Jan 15, 2014 | The New York Times | Edward Wong
CHENJIAWAN, China — The farm-to-table process in China starts in villages like this one in the agricultural heartland. Food from the fields of Ge Songqing and her neighbors ends up in their kitchens or in the local market, and from there goes to other provinces. The foods are Chinese staples: rice, cabbage, carrots, turnips and sweet potatoes.
But the fields are ringed by factories and irrigated with water tainted by industrial waste. Levels of toxic heavy metals in the wastewater here are among the highest in China, and residents fear the soil is similarly contaminated. Though they have no scientific proof, they suspect that a spate of cancer deaths is linked to the pollution, and worry about lead levels in the children’s blood.
“Of course I’m afraid,” said Ms. Ge, in her 60s, pointing to the smokestacks looming over her fields and the stagnant, algae-filled irrigation canals surrounding a home she shares with a granddaughter and her husband, a former soldier. “But we don’t do physical checkups. If we find out we have cancer, it’s only a burden on the children.”
With awareness of China’s severe environmental degradation rising, there has been a surge of anxiety in the last year among ordinary Chinese and some officials over soil pollution in the country’s agricultural centers and the potential effects on the food chain. In recent years, the government has conducted widespread testing of soil across China, but it has not released the results, adding to the fear and making it more difficult for most Chinese to judge what they eat and pinpoint the offending factories.
An alarming glimpse of official findings came on Monday, when a vice minister of land and resources, Wang Shiyuan, said at a news conference in Beijing that eight million acres of China’s farmland, equal to the size of Maryland, had become so polluted that planting crops on it “should not be allowed.”
A signal moment came in May, when officials in Guangdong Province, in the far south, said they had discovered excessive levels of cadmium in 155 batches of rice collected from markets, restaurants and storehouses. Of those, 89 were from Hunan Province, where Ms. Ge farms.
The report set off a nationwide scare. In June, China Daily, an official English-language newspaper, published an editorial saying that “soil contaminated with heavy metals is eroding the foundation of the country’s food safety and becoming a looming public health hazard.”
One-sixth of China’s arable land — nearly 50 million acres — suffers from soil pollution, according to a book published this year by the Ministry of Environmental Protection. The book, “Soil Pollution and Physical Health,” said that more than 13 million tons of crops harvested each year were contaminated with heavy metals, and that 22 million acres of farmland were affected by pesticides.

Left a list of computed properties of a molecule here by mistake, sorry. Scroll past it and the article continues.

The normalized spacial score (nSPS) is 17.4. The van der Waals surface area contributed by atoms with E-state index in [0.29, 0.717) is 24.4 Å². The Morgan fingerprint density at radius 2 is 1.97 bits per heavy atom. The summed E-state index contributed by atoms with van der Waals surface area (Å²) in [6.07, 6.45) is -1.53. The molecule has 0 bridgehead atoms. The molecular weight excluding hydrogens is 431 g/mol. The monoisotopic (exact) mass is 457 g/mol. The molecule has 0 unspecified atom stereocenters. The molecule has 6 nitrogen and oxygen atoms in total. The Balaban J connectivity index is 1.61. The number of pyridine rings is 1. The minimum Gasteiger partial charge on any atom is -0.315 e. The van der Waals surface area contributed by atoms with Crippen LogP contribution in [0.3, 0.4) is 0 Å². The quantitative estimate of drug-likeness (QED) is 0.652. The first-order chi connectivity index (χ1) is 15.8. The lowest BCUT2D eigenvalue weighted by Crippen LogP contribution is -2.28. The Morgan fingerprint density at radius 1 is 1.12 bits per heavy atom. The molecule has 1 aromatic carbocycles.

But the government has refused to divulge details of the pollution, leaving farmers and consumers in the dark about the levels of contaminants in the food chain. The soil survey, completed in 2010, has been locked away as a “state secret.”
“We think it’s always the right of the public to know how bad the situation is,” said Ma Tianjie, an advocate at Greenpeace East Asia who is researching toxic soil. “The Chinese public can accept the fact that our environment is polluted. The important thing is to give them the means to challenge polluters and improve the environment, and not just keep them in the dark.”
There has been some acknowledgment of the problem by top officials. In January, the State Council, China’s cabinet, announced that it would set up systems to comprehensively monitor soil pollution by 2015 and promote pilot projects for treatment.
Scholars say soil pollution is especially acute in Hunan Province, China’s rice bowl. In 2012, Hunan produced 17 million tons of rice, 16 percent of the national total, according to one market research company.
The province is also one of China’s top producers of nonferrous metals. As a result, it is the leading polluter of cadmium, chromium, lead and nonmetal arsenic, according to data collected in 2011 by the Institute of Public and Environmental Affairs, a research group based in Beijing.
That year, the province was responsible for 41 percent of the nation’s cadmium pollution when measured by its presence in industrial wastewater; the number has not dropped below 30 percent since 2004, when the data were first collected by the group. The wastewater is discharged in rivers, where it flows into irrigation channels.